At the end of each session, the teacher takes the writings home—as long as the writers are willing to give them to the teacher—in order to provide written feedback to each writer.
The teacher’s comments take the form of supportive affirmations of what was written, questions that come to mind, suggestions for further exploration, identification of compelling turns of phrase, and the like. The purpose of the comments is to encourage the writer, to make it evident that the teacher is also learning from her story, and to model a process of constructive and supportive feedback to the group. The teacher also types up all the writing so that the participants have copies of everyone’s work to read from at the next session. The teacher types the writing as is, with no editing of style or content. Punctuation and grammatical errors are corrected by the teacher only if they impede a reader’s ability to understand what’s being communicated. The reason this approach is taken is that the CWP writing workshop process primary purpose of the writing workshop is the sharing and development of rich, detailed stories from the participants’ lives.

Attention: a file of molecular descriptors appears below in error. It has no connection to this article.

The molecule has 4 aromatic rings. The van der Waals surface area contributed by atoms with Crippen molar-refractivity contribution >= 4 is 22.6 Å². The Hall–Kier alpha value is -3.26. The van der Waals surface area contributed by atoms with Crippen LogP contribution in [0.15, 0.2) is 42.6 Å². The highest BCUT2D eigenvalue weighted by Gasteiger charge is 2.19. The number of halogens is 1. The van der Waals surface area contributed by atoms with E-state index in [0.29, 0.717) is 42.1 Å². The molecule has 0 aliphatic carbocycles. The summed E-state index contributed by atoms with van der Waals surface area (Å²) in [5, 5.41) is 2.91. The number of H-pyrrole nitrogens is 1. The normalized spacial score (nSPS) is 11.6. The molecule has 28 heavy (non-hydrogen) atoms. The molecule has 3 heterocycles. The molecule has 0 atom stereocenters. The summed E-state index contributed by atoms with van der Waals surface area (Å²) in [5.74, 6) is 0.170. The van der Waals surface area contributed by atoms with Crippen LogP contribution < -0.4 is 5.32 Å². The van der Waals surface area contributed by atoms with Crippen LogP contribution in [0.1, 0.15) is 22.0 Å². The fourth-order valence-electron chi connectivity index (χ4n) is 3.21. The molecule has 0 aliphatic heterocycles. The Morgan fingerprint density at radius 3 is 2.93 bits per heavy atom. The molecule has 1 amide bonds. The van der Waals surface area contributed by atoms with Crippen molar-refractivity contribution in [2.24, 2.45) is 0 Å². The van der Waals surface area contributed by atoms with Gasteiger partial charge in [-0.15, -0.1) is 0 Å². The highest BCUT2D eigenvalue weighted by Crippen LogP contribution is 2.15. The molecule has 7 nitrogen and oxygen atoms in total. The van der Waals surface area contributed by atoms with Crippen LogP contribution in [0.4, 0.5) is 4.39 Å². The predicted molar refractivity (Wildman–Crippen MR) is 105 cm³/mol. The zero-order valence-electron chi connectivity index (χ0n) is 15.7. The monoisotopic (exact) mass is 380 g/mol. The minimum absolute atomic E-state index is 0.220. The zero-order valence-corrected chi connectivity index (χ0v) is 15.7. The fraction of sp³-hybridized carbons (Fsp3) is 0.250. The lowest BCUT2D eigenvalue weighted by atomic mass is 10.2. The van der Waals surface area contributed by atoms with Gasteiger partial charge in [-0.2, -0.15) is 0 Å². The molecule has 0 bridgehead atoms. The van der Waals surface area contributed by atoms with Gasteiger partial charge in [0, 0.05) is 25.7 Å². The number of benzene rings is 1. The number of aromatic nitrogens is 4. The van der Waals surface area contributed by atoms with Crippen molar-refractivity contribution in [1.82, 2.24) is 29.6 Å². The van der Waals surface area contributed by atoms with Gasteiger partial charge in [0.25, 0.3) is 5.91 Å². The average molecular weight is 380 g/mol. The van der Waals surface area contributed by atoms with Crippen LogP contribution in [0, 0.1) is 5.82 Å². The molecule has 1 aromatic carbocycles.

Also, many participants have been deterred in the past from writing, or lost confidence in their ability to write, because they have had the experience of being intimidated by teachers in the past. The pedagogy of popular education assumes that teachers and students learn from each other, and it is the role of the teacher to support the students’ self-expression as their equal and never assert a role of dominance, which the act of deploying “red ink” can often do.